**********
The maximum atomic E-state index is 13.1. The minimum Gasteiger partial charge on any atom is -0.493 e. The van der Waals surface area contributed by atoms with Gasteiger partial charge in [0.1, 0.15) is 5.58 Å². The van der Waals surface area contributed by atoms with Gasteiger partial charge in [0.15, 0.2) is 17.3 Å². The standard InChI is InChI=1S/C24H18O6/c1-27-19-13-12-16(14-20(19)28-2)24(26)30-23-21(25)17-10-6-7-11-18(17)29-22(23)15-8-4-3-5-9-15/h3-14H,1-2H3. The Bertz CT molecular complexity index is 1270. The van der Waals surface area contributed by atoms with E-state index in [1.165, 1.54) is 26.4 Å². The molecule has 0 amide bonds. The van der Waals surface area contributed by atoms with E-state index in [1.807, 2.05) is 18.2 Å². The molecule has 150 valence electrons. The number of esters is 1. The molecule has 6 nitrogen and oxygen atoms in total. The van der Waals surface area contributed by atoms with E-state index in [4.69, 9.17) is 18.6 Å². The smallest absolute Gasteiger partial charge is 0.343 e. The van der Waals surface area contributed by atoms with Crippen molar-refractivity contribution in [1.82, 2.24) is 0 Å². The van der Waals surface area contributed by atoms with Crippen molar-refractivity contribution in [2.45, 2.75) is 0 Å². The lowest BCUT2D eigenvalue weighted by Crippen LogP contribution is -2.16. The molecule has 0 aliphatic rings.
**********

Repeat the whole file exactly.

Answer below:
The maximum atomic E-state index is 13.1. The minimum Gasteiger partial charge on any atom is -0.493 e. The van der Waals surface area contributed by atoms with Gasteiger partial charge in [0.1, 0.15) is 5.58 Å². The van der Waals surface area contributed by atoms with Gasteiger partial charge in [0.15, 0.2) is 17.3 Å². The standard InChI is InChI=1S/C24H18O6/c1-27-19-13-12-16(14-20(19)28-2)24(26)30-23-21(25)17-10-6-7-11-18(17)29-22(23)15-8-4-3-5-9-15/h3-14H,1-2H3. The Bertz CT molecular complexity index is 1270. The van der Waals surface area contributed by atoms with E-state index in [1.165, 1.54) is 26.4 Å². The molecule has 0 amide bonds. The van der Waals surface area contributed by atoms with E-state index in [1.807, 2.05) is 18.2 Å². The molecule has 150 valence electrons. The number of esters is 1. The molecule has 6 nitrogen and oxygen atoms in total. The van der Waals surface area contributed by atoms with E-state index in [4.69, 9.17) is 18.6 Å². The smallest absolute Gasteiger partial charge is 0.343 e. The van der Waals surface area contributed by atoms with Crippen molar-refractivity contribution in [1.82, 2.24) is 0 Å². The van der Waals surface area contributed by atoms with Crippen molar-refractivity contribution in [2.45, 2.75) is 0 Å². The lowest BCUT2D eigenvalue weighted by Crippen LogP contribution is -2.16. The molecule has 0 aliphatic rings.